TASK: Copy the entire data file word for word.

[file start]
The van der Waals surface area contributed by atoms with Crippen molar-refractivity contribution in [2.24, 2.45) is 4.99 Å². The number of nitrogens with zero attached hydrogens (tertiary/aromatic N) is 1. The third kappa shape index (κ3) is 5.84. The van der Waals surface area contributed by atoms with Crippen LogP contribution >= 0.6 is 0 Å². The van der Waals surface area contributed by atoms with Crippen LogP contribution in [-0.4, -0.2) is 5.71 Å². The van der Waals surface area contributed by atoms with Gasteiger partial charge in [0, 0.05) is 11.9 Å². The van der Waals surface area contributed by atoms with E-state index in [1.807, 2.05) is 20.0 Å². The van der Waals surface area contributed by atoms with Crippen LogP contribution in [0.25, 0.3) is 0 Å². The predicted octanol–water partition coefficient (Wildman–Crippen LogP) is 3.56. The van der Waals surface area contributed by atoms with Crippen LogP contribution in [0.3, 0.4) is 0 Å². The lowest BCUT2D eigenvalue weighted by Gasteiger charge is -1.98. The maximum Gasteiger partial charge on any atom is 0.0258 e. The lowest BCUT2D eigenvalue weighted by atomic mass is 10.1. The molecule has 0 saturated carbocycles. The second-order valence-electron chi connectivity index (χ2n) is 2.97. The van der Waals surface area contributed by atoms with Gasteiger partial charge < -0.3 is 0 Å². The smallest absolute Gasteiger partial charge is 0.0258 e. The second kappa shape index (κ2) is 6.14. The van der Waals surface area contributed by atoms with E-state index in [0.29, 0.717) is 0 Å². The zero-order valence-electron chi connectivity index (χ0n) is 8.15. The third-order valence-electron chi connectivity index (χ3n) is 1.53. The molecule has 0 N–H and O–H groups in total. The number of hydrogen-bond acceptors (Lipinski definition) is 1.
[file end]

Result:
The van der Waals surface area contributed by atoms with Crippen molar-refractivity contribution in [2.24, 2.45) is 4.99 Å². The number of nitrogens with zero attached hydrogens (tertiary/aromatic N) is 1. The third kappa shape index (κ3) is 5.84. The van der Waals surface area contributed by atoms with Crippen LogP contribution >= 0.6 is 0 Å². The van der Waals surface area contributed by atoms with Crippen LogP contribution in [-0.4, -0.2) is 5.71 Å². The van der Waals surface area contributed by atoms with Gasteiger partial charge in [0, 0.05) is 11.9 Å². The van der Waals surface area contributed by atoms with E-state index in [1.807, 2.05) is 20.0 Å². The van der Waals surface area contributed by atoms with Crippen LogP contribution in [0.25, 0.3) is 0 Å². The predicted octanol–water partition coefficient (Wildman–Crippen LogP) is 3.56. The van der Waals surface area contributed by atoms with Crippen LogP contribution in [0.3, 0.4) is 0 Å². The lowest BCUT2D eigenvalue weighted by Gasteiger charge is -1.98. The maximum Gasteiger partial charge on any atom is 0.0258 e. The lowest BCUT2D eigenvalue weighted by atomic mass is 10.1. The molecule has 0 saturated carbocycles. The second-order valence-electron chi connectivity index (χ2n) is 2.97. The van der Waals surface area contributed by atoms with Gasteiger partial charge < -0.3 is 0 Å². The smallest absolute Gasteiger partial charge is 0.0258 e. The second kappa shape index (κ2) is 6.14. The van der Waals surface area contributed by atoms with E-state index in [0.29, 0.717) is 0 Å². The zero-order valence-electron chi connectivity index (χ0n) is 8.15. The third-order valence-electron chi connectivity index (χ3n) is 1.53. The molecule has 0 N–H and O–H groups in total. The number of hydrogen-bond acceptors (Lipinski definition) is 1.